Some modules include innovative assessment methods. On 'Public History', you can research and write your own television or radio history programme, or plan out a museum exhibition. On 'A History of Race', you will visit galleries and museums to analyse and decode images of race. These different assessment methods will help prepare you for working in media, journalism, museums and the heritage industry.
At the School of Humanities and Social Sciences, we believe in thinking critically about the past, present and future to challenge perceptions and better understand communities and people.
With expertise from gender issues to literary analysis to exploring how the past has shaped our modern world, all our staff members are active researchers. This is reflected in our teaching, allowing us to support our students with the latest theories and practices, as well as essential employability advice.
Our library in Cambridge hold a substantial collection of resources including books, e-books, journals, databases, CDs and DVDs, as well as a History subject page developed by our dedicated History librarian.
It also subscribes to a number of specialist databases including:
The part-time course fee assumes that you're studying at half the rate of a full-time student (50% intensity). Course fees will be different if you study over a longer period. All fees are for guidance purposes only.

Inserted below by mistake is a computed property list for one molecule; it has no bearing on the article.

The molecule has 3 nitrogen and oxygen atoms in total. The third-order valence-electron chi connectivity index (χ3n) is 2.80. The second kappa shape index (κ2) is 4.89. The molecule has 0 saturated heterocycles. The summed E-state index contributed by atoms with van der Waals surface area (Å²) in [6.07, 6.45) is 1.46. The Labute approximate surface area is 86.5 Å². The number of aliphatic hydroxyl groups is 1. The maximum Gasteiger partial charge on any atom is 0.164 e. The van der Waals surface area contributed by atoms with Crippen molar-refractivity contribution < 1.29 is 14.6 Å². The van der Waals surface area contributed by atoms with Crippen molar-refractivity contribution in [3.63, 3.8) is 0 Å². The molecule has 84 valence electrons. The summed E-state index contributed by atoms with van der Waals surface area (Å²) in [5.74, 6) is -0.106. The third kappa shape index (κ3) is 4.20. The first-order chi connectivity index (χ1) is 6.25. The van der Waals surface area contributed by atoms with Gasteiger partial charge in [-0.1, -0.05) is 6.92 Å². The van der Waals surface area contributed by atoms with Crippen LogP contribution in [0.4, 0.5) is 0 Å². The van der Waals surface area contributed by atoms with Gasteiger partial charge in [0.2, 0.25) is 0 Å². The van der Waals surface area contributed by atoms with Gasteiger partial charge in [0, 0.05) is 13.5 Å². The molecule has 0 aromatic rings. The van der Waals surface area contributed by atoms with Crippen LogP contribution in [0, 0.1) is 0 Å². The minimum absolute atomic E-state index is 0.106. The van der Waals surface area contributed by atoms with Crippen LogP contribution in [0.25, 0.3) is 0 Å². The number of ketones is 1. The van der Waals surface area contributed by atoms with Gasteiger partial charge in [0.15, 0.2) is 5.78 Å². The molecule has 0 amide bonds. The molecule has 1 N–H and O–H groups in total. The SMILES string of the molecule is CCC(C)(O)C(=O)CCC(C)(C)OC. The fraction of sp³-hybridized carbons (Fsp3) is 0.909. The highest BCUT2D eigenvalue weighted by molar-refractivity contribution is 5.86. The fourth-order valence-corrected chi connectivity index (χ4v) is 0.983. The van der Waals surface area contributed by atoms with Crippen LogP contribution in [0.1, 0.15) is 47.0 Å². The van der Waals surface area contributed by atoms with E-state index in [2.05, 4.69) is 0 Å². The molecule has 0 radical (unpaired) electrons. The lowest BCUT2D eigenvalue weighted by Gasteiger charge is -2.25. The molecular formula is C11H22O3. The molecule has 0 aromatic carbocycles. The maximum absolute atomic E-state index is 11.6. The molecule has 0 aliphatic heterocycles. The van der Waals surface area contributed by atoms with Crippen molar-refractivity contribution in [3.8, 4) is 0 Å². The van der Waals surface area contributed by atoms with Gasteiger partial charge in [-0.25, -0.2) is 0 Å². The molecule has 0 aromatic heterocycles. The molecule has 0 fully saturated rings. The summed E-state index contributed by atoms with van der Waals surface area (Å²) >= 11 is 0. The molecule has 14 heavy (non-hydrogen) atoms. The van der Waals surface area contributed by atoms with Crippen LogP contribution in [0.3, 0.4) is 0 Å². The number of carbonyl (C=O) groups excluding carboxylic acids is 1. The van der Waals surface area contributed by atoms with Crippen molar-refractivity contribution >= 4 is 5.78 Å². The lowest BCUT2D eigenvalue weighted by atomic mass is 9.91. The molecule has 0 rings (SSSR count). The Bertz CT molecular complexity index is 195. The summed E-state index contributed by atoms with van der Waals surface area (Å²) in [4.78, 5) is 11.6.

You can pay your fees upfront, in full or in instalments – though you won't need to pay until you've accepted an offer to study with us. This information also applies to EU students starting a course before 1 August 2021.How to pay your fees directly
You can pay your fees upfront, in full or in two instalments. We will also ask you for a deposit of £4,000 or a sponsorship letter. Details will be in your offer letter.Paying your fees
It’s important to decide how to fund your course before applying. Use our finance guide for postgraduate students to learn more about postgraduate loans and other funding options.
We offer a fantastic range of ARU scholarships and bursaries, which provide extra financial support while you're at university.
Whether you're studying entirely online or through a blend of on-campus and online learning from September 2020, you'll need a computer and reliable internet access to successfully engage with your course. A small number of our courses require additional technical specifications or specialist materials. Before starting the course, we recommend that you check our technical requirements for online learning. Our website also has general information for new students about starting university in 2020-21.
Our published entry requirements are a guide only and our decision will be based on your overall suitability for the course as well as whether you meet the minimum entry requirements. Other equivalent qualifications may be accepted for entry to this course, please email firstname.lastname@example.org for further information.
We welcome applications from international and EU students, and accept a range of international qualifications.
Whether you're studying entirely online or through a blend of face-to-face and online learning from September 2020, you'll need a computer and reliable internet access to successfully engage with your course. Before starting the course, we recommend that you check our technical requirements for online learning.
If English is not your first language, you'll need to make sure you meet our English language requirements for postgraduate courses.
If you don't meet our English language requirements, we offer a range of courses which could help you achieve the level required for entry.